Step 4: Plug them into opportunities to do so in their local communities so their experience, talents, and skills mature and sharpen while their experience pool broadens and deepens. Churches, non-profit organizations, MWR and base activities, schools, and local small to mid-sized community businesses and PMI chapters are in desperate need of talented, experienced, credentialed project managers.


In a recent press conference, Rep. Sanford Bishop, D-Georgia, said “For military families and for our nation, we must do more to support our military spouses in the work force. It’s how the country takes care of troops and their families that will determine how the military force will be sustained in the future “. I believe training and developing military spouses as effective, talented, credentialed project management professionals, is one sustainable, meaningful, impactful way to do this. But talk without action is simply that, talk.

That’s why Vets2PM supplies the plan of action as well:

Step 1: Contact Vets2PM at to have your project experience identified, quantified, and qualified by our Veteran PMP®s;

Step 2: Attend one of our live, 35-hour, instructor-led quarterly military spouse-only PMP®/CAPM® Exam Boot Camps;

Step 3: Complete a 2-page Executive resume and 4-hour Interview Skills Workshop with our industry-expert coaches during your week long virtual PMP®/CAPM® Exam Boot Camp;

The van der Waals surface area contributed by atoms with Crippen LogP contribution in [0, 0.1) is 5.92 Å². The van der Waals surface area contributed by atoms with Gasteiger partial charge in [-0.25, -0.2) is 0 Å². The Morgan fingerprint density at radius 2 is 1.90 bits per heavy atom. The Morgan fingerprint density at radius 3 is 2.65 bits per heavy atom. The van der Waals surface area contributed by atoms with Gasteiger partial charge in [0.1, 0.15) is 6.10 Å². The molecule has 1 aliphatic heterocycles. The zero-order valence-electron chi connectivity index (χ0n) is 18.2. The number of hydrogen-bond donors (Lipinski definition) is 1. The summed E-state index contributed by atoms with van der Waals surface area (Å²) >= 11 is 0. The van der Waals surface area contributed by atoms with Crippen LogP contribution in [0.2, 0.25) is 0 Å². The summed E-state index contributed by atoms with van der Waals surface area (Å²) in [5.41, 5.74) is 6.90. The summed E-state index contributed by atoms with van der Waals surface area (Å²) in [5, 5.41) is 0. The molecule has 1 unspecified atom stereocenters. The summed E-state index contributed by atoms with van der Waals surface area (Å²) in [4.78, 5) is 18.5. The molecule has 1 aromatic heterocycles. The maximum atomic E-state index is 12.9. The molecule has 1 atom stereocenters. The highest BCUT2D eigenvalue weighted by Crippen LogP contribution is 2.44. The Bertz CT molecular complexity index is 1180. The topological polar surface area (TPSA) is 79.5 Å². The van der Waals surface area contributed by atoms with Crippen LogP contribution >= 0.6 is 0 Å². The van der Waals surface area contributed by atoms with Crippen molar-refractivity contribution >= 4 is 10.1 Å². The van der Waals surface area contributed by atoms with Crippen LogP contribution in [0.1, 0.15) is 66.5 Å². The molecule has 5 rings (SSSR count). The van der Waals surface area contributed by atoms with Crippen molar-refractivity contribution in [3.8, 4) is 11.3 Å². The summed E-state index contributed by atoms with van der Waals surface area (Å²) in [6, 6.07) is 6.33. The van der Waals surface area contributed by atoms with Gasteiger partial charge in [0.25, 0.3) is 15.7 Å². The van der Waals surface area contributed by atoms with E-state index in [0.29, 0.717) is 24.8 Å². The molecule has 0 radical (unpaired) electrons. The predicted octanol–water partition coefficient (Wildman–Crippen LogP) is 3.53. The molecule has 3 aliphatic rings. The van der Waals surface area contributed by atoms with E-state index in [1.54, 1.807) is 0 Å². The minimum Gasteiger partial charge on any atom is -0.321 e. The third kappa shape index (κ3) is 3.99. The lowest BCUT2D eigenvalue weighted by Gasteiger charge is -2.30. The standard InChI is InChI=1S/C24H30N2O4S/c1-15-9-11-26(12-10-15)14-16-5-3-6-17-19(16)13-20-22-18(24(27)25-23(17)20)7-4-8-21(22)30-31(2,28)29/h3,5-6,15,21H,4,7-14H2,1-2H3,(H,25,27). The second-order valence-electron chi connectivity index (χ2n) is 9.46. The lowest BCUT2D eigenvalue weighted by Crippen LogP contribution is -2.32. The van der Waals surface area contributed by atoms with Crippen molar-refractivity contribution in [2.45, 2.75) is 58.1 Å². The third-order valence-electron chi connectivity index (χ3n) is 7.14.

Step 4: Enjoy lifetime project management job coaching and placement assistance.


Eric is a decorated two-Service, two-Era US Military Veteran; Serial Founder; experienced, credentialed project manager and PMI Chapter-recognized mentor; and an entertaining instructor/public speaker on project management, deep learning and the military transition, PMI’s PMP®, CAPM® and ACP® exams, Vetrepreneurship; and project manager development. He helps Military Veterans change their lives profoundly through project management, entrepreneurship, and AI through inspiration, translation, training, and placement. For more information, please visit,, and


PMBOK Guide, PMP, and CAPM are registered marks of the Project Management Institute, Inc.